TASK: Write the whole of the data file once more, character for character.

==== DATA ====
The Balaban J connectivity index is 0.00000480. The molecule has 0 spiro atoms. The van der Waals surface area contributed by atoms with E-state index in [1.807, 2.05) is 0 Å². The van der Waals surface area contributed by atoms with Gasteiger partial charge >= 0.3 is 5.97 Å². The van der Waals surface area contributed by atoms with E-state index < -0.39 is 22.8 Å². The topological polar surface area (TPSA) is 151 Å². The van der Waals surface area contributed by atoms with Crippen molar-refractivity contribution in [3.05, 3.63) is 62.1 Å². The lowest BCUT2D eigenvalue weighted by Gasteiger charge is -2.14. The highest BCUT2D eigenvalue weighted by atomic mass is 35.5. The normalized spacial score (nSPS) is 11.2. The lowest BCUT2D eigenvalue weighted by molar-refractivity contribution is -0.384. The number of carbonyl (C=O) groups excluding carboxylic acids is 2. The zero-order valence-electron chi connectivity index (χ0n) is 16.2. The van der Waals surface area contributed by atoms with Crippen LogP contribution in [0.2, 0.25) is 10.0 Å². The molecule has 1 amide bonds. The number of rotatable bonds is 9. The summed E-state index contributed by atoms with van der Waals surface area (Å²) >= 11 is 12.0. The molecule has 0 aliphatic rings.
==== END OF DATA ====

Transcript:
The Balaban J connectivity index is 0.00000480. The molecule has 0 spiro atoms. The van der Waals surface area contributed by atoms with E-state index in [1.807, 2.05) is 0 Å². The van der Waals surface area contributed by atoms with Gasteiger partial charge >= 0.3 is 5.97 Å². The van der Waals surface area contributed by atoms with E-state index < -0.39 is 22.8 Å². The topological polar surface area (TPSA) is 151 Å². The van der Waals surface area contributed by atoms with Crippen molar-refractivity contribution in [3.05, 3.63) is 62.1 Å². The lowest BCUT2D eigenvalue weighted by Gasteiger charge is -2.14. The highest BCUT2D eigenvalue weighted by atomic mass is 35.5. The normalized spacial score (nSPS) is 11.2. The lowest BCUT2D eigenvalue weighted by molar-refractivity contribution is -0.384. The number of carbonyl (C=O) groups excluding carboxylic acids is 2. The zero-order valence-electron chi connectivity index (χ0n) is 16.2. The van der Waals surface area contributed by atoms with Crippen LogP contribution in [0.2, 0.25) is 10.0 Å². The molecule has 1 amide bonds. The number of rotatable bonds is 9. The summed E-state index contributed by atoms with van der Waals surface area (Å²) >= 11 is 12.0. The molecule has 0 aliphatic rings.